League of Women Voters

Achieving the elusive soft landing


In January 2022 the Federal Reserve (a.k.a. “the Fed”) faced a challenge: Inflation was 7.5% and the Fed needed to discourage spending to reduce inflation. The Fed has an effective tool for discouraging spending ­— higher interest rates — but the problem is that the side effects of this medicine can be worse than the disease. Higher interest rates reduce consumer spending, which not only curbs inflation, but also reduces total national income and increases unemployment.

The Fed hoped that they could accomplish a soft landing (that is, fix inflation without causing a recession), but the prospect didn’t look good. Historically soft landings are rare. Typically, when the Fed increases interest rates to stop inflation the result was a painful recession. For example, in May 1979 inflation was 11% and the Fed increased interest rates 9 percentage points over the next year, resulting in the 1980 recession. GDP fell 8% in the second quarter of 1980, and in July unemployment was 7.9%. The Fed dropped interest rates again in the spring of 1980, but this was too soon because it had not yet beaten inflation. With inflation still over 10%, the Fed had to increase interest rate rates again, this time by 12 percentage points, over the fall of 1980. This was strong medicine and unemployment soared, reaching 11.4% in January 1983. But the medicine worked, and inflation fell.

Over the next 37 years inflation generally remained below 5%, surpassing that mark just a little bit in 1990 and 2008. Until Covid.

The recession of 2020 was unusual. In a normal recession, workers are laid off because the firms can’t sell their products. In 2020, though, people were asked to stay home to limit the spread of Covid. People who couldn’t work remotely then had no jobs and no income, but still needed to eat. To solve this problem the government provided checks to every taxpayer. This stimulus money did what it was supposed to do: it allowed people to continue to eat and pay their bills even when they couldn’t work. Unfortunately, the side effect of supporting demand when supply falls is higher prices.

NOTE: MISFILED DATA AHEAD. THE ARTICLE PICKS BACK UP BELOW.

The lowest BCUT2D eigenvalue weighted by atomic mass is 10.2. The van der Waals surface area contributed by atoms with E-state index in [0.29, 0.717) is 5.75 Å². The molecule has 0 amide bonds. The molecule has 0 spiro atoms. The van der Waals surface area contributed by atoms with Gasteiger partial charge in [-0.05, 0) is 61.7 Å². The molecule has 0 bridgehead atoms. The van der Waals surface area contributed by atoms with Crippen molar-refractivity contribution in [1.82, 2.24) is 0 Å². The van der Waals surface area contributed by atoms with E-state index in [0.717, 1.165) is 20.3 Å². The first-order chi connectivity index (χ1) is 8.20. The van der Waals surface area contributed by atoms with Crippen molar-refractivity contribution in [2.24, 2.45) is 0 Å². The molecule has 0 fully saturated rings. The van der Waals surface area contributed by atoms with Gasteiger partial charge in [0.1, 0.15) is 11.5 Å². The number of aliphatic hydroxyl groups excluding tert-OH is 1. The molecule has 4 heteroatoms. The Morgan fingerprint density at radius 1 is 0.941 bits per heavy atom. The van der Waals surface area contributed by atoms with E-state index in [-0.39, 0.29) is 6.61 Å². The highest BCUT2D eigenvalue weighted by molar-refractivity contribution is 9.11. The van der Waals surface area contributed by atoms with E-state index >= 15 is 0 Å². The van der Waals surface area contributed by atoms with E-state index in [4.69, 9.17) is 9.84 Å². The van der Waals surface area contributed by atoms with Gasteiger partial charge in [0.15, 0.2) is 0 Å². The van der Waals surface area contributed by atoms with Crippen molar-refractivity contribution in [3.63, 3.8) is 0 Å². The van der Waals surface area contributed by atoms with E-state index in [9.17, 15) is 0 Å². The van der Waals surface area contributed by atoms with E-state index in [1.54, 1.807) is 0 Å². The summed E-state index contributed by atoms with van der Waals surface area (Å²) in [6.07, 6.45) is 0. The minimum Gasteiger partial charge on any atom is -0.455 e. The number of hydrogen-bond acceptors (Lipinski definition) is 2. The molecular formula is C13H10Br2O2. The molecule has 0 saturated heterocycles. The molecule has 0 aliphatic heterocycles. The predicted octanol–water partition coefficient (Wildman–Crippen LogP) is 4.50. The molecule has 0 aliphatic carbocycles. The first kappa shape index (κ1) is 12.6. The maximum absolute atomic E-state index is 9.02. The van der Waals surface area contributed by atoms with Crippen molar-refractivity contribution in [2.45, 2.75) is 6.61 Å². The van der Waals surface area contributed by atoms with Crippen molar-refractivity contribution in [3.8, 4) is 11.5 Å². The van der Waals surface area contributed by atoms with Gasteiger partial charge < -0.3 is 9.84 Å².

By the summer of 2021 it was clear that inflation was rising. The Fed hoped that this inflation would be transitory, and no one knew for sure what would happen because this was the first pandemic-related recession we experienced. By January 2022 it was clear that they couldn’t wait any longer to administer the medicine. The Fed began raising interest rates, and by July 2023 rates had risen 5.25 percentage points — not as much as during the early 1980s, but still quite rapid. Inflation continued to rise for a while, reaching 9.1% in June 2022, but then fell rapidly over the next year. The medicine had its intended effect: inflation is now 3.4%. That’s four-fifths of the way to the target of 2% inflation.

What about the side effects? This rise in interest rates has not caused a recession. We not only avoided a rise in unemployment; the unemployment rate was 4% in January 2022, and now it is 4%. That’s lower that the unemployment rate was at any time between 2001 and 2017 (or 1971-1999). In Montgomery County, the unemployment rate is even lower, at 2.8%. Consumer sentiment fell to a historic low in June 2022 but has been rising since then. GDP continues to rise.

No one knows the future, but a year and a half after interest rates started to rise, we have seen the beneficial effects of the Fed’s medicine (lower inflation) without any of the harmful side-effects. If this continues, we will have achieved the elusive soft landing.

Source notes: Interest rates, measured by the Fed Fund Rate, and consumer sentiment are from Federal Reserve Economic Data (FRED). Inflation and seasonally adjusted unemployment rates are from the Bureau of Labor Statistics. GDP is from the Bureau of Economic Analysis.


The League of Women Voters, a non-partisan, multi-issue organization encourages informed and active participation in government, works to increase public understanding of major policy issues and influences public policy through education and advocacy. All men and women are invited to join the LWV where hands-on work to safeguard democracy leads to civic improvement. For information, visit the website www.lwvmontcoin.org or the League of Women Voters of Montgomery County, IN Facebook page.